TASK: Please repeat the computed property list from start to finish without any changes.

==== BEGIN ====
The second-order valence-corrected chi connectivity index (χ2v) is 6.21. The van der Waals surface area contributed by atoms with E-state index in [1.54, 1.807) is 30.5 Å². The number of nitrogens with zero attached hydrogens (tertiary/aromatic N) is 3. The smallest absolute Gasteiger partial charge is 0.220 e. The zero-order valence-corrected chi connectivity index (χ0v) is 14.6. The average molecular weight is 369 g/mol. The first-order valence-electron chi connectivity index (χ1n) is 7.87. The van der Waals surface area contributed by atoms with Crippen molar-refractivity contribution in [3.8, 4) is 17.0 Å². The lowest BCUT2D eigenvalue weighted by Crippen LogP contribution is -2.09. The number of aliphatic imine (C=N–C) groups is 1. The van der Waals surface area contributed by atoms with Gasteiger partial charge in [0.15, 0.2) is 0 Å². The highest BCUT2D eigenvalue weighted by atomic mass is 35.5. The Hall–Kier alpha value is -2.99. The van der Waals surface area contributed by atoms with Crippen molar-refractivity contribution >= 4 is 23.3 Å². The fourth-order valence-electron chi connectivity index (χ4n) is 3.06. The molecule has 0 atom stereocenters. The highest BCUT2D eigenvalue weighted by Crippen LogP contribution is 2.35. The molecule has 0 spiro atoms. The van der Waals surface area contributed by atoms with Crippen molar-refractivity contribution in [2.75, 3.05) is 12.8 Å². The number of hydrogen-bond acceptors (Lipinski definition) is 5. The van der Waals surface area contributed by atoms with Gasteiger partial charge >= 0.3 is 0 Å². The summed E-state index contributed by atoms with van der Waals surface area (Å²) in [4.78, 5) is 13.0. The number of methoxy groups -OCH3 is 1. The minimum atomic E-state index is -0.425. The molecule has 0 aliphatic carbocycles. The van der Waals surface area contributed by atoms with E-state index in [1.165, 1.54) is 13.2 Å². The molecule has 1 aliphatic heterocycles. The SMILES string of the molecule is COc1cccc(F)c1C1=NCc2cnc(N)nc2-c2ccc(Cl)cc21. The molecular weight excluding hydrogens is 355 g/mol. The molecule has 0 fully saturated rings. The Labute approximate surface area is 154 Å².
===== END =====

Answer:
The second-order valence-corrected chi connectivity index (χ2v) is 6.21. The van der Waals surface area contributed by atoms with E-state index in [1.54, 1.807) is 30.5 Å². The number of nitrogens with zero attached hydrogens (tertiary/aromatic N) is 3. The smallest absolute Gasteiger partial charge is 0.220 e. The zero-order valence-corrected chi connectivity index (χ0v) is 14.6. The average molecular weight is 369 g/mol. The first-order valence-electron chi connectivity index (χ1n) is 7.87. The van der Waals surface area contributed by atoms with Crippen molar-refractivity contribution in [3.8, 4) is 17.0 Å². The lowest BCUT2D eigenvalue weighted by Crippen LogP contribution is -2.09. The number of aliphatic imine (C=N–C) groups is 1. The van der Waals surface area contributed by atoms with Gasteiger partial charge in [0.15, 0.2) is 0 Å². The highest BCUT2D eigenvalue weighted by atomic mass is 35.5. The Hall–Kier alpha value is -2.99. The van der Waals surface area contributed by atoms with Crippen molar-refractivity contribution >= 4 is 23.3 Å². The fourth-order valence-electron chi connectivity index (χ4n) is 3.06. The molecule has 0 atom stereocenters. The highest BCUT2D eigenvalue weighted by Crippen LogP contribution is 2.35. The molecule has 0 spiro atoms. The van der Waals surface area contributed by atoms with Crippen molar-refractivity contribution in [2.75, 3.05) is 12.8 Å². The number of hydrogen-bond acceptors (Lipinski definition) is 5. The van der Waals surface area contributed by atoms with Gasteiger partial charge >= 0.3 is 0 Å². The summed E-state index contributed by atoms with van der Waals surface area (Å²) in [4.78, 5) is 13.0. The number of methoxy groups -OCH3 is 1. The minimum atomic E-state index is -0.425. The molecule has 0 aliphatic carbocycles. The van der Waals surface area contributed by atoms with E-state index in [1.165, 1.54) is 13.2 Å². The molecule has 1 aliphatic heterocycles. The SMILES string of the molecule is COc1cccc(F)c1C1=NCc2cnc(N)nc2-c2ccc(Cl)cc21. The molecular weight excluding hydrogens is 355 g/mol. The molecule has 0 fully saturated rings. The Labute approximate surface area is 154 Å².